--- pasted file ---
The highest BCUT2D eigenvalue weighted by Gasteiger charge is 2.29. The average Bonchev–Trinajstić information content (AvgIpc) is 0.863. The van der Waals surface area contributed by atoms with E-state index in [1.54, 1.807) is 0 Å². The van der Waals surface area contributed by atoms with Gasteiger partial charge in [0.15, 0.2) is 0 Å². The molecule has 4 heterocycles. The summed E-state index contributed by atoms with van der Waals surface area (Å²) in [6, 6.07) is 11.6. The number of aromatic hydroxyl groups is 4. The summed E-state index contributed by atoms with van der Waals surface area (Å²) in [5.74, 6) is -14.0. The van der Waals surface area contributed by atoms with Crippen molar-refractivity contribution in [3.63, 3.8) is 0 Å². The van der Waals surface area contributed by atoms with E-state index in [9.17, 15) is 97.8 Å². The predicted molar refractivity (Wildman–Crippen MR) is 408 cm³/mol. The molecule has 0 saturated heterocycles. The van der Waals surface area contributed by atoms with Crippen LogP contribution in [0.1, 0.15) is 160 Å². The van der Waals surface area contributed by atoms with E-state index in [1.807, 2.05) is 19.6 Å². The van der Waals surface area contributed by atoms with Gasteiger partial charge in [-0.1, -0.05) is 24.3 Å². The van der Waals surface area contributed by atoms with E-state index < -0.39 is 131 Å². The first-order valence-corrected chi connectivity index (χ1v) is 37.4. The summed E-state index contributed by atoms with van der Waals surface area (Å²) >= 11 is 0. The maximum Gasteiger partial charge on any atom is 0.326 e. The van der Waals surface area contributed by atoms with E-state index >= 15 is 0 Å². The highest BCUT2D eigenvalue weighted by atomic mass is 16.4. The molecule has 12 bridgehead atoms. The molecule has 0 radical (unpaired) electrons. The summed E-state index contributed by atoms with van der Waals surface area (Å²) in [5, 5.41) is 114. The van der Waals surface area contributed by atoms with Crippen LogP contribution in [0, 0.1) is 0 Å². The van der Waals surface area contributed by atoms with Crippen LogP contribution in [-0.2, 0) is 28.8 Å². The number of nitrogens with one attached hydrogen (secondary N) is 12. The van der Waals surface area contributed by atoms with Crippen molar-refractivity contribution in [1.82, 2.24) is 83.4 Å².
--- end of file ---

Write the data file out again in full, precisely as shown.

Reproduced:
The highest BCUT2D eigenvalue weighted by Gasteiger charge is 2.29. The average Bonchev–Trinajstić information content (AvgIpc) is 0.863. The van der Waals surface area contributed by atoms with E-state index in [1.54, 1.807) is 0 Å². The van der Waals surface area contributed by atoms with Gasteiger partial charge in [0.15, 0.2) is 0 Å². The molecule has 4 heterocycles. The summed E-state index contributed by atoms with van der Waals surface area (Å²) in [6, 6.07) is 11.6. The number of aromatic hydroxyl groups is 4. The summed E-state index contributed by atoms with van der Waals surface area (Å²) in [5.74, 6) is -14.0. The van der Waals surface area contributed by atoms with Crippen molar-refractivity contribution in [3.63, 3.8) is 0 Å². The van der Waals surface area contributed by atoms with E-state index in [9.17, 15) is 97.8 Å². The predicted molar refractivity (Wildman–Crippen MR) is 408 cm³/mol. The molecule has 0 saturated heterocycles. The van der Waals surface area contributed by atoms with Crippen LogP contribution in [0.1, 0.15) is 160 Å². The van der Waals surface area contributed by atoms with E-state index in [1.807, 2.05) is 19.6 Å². The van der Waals surface area contributed by atoms with Gasteiger partial charge in [-0.1, -0.05) is 24.3 Å². The van der Waals surface area contributed by atoms with E-state index < -0.39 is 131 Å². The first-order valence-corrected chi connectivity index (χ1v) is 37.4. The summed E-state index contributed by atoms with van der Waals surface area (Å²) >= 11 is 0. The maximum Gasteiger partial charge on any atom is 0.326 e. The van der Waals surface area contributed by atoms with E-state index >= 15 is 0 Å². The highest BCUT2D eigenvalue weighted by atomic mass is 16.4. The molecule has 12 bridgehead atoms. The molecule has 0 radical (unpaired) electrons. The summed E-state index contributed by atoms with van der Waals surface area (Å²) in [5, 5.41) is 114. The van der Waals surface area contributed by atoms with Crippen LogP contribution in [0, 0.1) is 0 Å². The van der Waals surface area contributed by atoms with Crippen LogP contribution in [-0.2, 0) is 28.8 Å². The number of nitrogens with one attached hydrogen (secondary N) is 12. The van der Waals surface area contributed by atoms with Crippen molar-refractivity contribution in [1.82, 2.24) is 83.4 Å².